Cutting Lose Your Lover the High-Tech Way

— Rumor has it one of the Sex and the City ladies will marry this season and another will be dumped via a Post-it Note. What's more surprising? It's getting hard to tell.

A happy marriage may be increasingly rare — but so is a good, old-fashioned, face-to-face breakup, where someone cries or gets a drink splashed in his face.

The miracles of technology are allowing increasing numbers of single Americans to become chickens. Why deal with the anxiety of giving someone the heave-ho in person when you have e-mail and text messaging?

E-Mail Blowoffs: It’s Not Just for Kids

You'd expect college kids to conduct all human contact via Internet and cell phone. But older Americans are sometimes even more inclined to hit the delete button when it's time to send an ex-lover packing.

Online dating service Match.com reports that 48 percent of online daters had experienced an e-mail breakup, and people 55 years old or older are the most likely.

The survey of 1,100 Internet daters conducted for the service by Zoomerang.com in March showed that only 37 percent thought it appropriate to send a "Dear John" e-mail. But that doesn't seem to be stopping many people.

"You think that these tools are for the young and the older you are, the more you cling to tradition," says Trish McDermott, Match.com's vice president of romance.

"Actually, as you get older, you also want to put something behind you quickly and avoid the pain you've seen in the past."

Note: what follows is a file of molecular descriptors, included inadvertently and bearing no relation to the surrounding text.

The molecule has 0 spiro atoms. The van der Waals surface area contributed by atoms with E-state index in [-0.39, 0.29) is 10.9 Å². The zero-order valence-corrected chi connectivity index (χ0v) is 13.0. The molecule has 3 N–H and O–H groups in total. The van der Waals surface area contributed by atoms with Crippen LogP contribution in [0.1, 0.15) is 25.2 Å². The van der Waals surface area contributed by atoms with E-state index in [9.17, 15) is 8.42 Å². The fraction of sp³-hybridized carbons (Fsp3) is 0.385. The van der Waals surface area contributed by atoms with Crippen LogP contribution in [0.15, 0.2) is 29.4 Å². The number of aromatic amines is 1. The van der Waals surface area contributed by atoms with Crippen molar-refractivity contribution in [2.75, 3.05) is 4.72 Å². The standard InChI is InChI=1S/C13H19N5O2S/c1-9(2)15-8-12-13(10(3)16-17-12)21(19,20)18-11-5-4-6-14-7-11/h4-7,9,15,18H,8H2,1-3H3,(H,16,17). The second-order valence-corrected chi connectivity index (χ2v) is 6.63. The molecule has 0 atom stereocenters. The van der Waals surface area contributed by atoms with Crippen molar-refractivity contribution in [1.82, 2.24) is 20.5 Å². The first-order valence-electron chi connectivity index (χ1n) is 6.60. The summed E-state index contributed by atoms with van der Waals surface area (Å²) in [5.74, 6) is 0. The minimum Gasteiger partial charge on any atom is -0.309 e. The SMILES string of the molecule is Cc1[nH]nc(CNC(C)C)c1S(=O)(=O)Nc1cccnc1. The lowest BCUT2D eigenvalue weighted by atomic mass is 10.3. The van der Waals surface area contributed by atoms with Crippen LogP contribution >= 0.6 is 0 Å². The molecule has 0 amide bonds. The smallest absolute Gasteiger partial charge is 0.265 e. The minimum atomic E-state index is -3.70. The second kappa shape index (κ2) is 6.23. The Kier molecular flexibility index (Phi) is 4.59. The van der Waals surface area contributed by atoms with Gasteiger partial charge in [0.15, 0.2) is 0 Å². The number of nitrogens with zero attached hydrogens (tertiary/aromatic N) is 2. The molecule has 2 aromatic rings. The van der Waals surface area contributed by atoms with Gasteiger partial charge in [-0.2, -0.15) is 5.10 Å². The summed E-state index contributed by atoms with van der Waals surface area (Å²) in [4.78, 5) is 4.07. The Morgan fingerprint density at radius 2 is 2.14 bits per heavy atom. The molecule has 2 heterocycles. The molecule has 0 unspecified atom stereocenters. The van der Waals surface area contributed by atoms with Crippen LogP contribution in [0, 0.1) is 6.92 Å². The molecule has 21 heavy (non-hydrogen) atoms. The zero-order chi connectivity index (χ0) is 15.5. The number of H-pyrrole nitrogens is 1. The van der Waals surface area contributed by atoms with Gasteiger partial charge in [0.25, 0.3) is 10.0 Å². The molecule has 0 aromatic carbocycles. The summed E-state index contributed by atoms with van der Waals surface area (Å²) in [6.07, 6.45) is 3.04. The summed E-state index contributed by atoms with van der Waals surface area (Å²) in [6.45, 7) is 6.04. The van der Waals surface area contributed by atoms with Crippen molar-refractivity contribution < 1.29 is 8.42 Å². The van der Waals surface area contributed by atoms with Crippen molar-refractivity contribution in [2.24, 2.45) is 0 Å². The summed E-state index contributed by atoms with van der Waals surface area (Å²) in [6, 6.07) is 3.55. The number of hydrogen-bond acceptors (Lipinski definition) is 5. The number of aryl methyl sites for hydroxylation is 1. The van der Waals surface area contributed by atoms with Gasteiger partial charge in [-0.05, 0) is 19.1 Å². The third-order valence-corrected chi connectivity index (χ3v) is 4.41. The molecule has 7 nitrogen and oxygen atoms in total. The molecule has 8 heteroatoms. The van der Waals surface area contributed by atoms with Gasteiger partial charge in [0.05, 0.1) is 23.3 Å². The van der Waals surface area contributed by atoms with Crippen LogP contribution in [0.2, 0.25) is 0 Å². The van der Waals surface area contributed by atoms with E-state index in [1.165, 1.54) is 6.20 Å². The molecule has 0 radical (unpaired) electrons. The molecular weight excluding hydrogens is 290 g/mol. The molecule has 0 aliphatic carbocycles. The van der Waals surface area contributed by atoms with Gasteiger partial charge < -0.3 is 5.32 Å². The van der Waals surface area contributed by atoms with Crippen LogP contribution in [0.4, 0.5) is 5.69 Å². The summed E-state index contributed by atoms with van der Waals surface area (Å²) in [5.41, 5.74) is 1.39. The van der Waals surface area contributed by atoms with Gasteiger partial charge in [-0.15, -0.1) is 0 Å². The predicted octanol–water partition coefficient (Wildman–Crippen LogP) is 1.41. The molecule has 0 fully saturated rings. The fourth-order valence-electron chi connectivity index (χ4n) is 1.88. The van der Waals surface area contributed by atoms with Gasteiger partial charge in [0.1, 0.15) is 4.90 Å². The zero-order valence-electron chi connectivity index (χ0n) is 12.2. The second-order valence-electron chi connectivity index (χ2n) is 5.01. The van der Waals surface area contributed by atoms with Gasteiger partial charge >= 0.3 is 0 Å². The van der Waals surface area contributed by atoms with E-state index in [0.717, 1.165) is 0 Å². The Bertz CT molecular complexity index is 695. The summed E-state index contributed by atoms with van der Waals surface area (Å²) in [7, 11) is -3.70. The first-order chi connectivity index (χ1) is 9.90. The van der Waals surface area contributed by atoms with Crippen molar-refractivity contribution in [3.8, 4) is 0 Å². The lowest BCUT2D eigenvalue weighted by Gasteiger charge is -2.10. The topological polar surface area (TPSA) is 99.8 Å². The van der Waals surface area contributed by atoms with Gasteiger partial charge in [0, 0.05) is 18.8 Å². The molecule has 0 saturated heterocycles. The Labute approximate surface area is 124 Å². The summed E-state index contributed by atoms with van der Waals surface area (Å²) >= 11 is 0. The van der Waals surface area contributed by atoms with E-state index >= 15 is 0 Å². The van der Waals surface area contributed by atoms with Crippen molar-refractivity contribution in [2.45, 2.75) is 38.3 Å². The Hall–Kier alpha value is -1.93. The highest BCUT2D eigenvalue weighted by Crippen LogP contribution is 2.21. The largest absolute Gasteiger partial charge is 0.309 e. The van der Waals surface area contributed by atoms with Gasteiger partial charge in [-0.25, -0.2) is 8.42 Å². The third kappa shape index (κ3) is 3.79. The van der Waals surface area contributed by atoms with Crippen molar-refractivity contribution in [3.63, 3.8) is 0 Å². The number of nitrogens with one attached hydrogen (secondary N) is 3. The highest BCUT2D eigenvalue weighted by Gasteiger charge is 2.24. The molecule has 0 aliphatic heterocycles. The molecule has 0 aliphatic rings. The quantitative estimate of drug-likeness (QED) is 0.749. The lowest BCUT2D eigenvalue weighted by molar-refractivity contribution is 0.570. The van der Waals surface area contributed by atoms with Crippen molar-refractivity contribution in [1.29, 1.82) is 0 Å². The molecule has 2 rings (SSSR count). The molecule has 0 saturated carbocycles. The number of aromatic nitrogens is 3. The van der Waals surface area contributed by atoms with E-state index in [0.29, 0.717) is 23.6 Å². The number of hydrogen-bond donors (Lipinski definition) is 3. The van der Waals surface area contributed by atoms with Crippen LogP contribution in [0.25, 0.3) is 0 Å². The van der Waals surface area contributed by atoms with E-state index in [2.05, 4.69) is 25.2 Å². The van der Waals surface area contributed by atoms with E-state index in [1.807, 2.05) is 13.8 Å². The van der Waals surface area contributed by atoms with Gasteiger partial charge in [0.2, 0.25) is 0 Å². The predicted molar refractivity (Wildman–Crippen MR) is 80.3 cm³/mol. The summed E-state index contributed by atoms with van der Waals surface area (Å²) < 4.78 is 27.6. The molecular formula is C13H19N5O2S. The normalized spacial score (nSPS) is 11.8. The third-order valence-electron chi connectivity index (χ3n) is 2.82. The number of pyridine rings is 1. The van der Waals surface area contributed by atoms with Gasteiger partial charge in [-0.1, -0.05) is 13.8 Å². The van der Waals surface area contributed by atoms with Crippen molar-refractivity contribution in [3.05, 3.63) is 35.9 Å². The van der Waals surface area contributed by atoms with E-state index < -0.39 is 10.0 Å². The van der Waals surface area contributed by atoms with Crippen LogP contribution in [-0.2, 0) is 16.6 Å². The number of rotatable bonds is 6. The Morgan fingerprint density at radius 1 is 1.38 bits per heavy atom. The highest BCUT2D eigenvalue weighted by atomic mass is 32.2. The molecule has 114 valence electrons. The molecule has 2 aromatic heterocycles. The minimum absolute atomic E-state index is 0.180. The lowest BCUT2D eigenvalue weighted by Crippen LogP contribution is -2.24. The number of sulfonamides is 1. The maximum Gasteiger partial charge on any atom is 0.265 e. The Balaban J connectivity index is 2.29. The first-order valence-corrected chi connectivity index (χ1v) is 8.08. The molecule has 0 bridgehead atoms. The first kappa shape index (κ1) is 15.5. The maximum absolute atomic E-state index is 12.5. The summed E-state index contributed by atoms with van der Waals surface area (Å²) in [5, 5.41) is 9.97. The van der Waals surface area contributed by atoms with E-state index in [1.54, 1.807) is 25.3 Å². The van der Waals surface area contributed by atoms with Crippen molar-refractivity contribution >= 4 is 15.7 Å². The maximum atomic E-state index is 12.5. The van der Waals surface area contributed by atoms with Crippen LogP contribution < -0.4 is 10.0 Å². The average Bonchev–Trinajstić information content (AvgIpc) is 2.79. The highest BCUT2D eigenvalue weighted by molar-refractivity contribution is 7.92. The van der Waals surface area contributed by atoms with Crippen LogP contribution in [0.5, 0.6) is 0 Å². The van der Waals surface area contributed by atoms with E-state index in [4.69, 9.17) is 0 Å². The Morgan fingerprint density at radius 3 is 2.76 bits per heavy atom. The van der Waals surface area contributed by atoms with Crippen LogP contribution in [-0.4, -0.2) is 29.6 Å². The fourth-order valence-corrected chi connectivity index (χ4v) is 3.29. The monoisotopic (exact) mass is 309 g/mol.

The Sly Way — FedEx an Ex

In matters of love, we often look to celebrities to summon the courage to do what's right. But movie heroes often turn out to be real-life cowards.

Sylvester Stallone set Hollywood gossip sheets on fire in 1994 when he broke up with Jennifer Flavin via FedEx. Unbelievably, the couple later reconciled and married.

But Rambo's technique seems absolutely quaint compared to that of Daniel Day-Lewis, who reportedly split with Isabelle Adjani by fax. Phil Collins apparently used the same method to ditch his second wife.

Even the most celebrated of recent teen romances — the love affair between Justin Timberlake and Britney Spears — is widely reported to have ended over a long-distance telephone call.

"Cry me a river," Justin might as well sing, "but don't make me watch."

Technology, to some extent, may have hardened today's kids. A Pew Internet and American Life survey sponsored by MSN revealed that 37 percent of instant message-using teens say they have employed IM to say something that they would not have said to somebody's face.

Still, cruelty existed way before the Internet.

As crude as the "Dear John" Post-it Note may be technologically, it's even cruder in intention — and it's not unheard of among college kids, says one dating expert.

"In today's world, the Post-It says, 'You're not worth the time to log on to my computer and send e-mail,' " says Robert Billingham, a professor of human development at Indiana University who teaches classes on dating and mate selection.

"It's nothing new. Before the Post-it, you could leave someone's number on the bathroom wall to humiliate them. But at least with the bathroom wall there was deniability," he says.

"You've always been able to hurt someone. Technology just allows you to reach out a little further."

Sill, whether you're getting rejected via cell phone, the Internet or carrier pigeon, it's good to know that some things never change — even blowoff lines.

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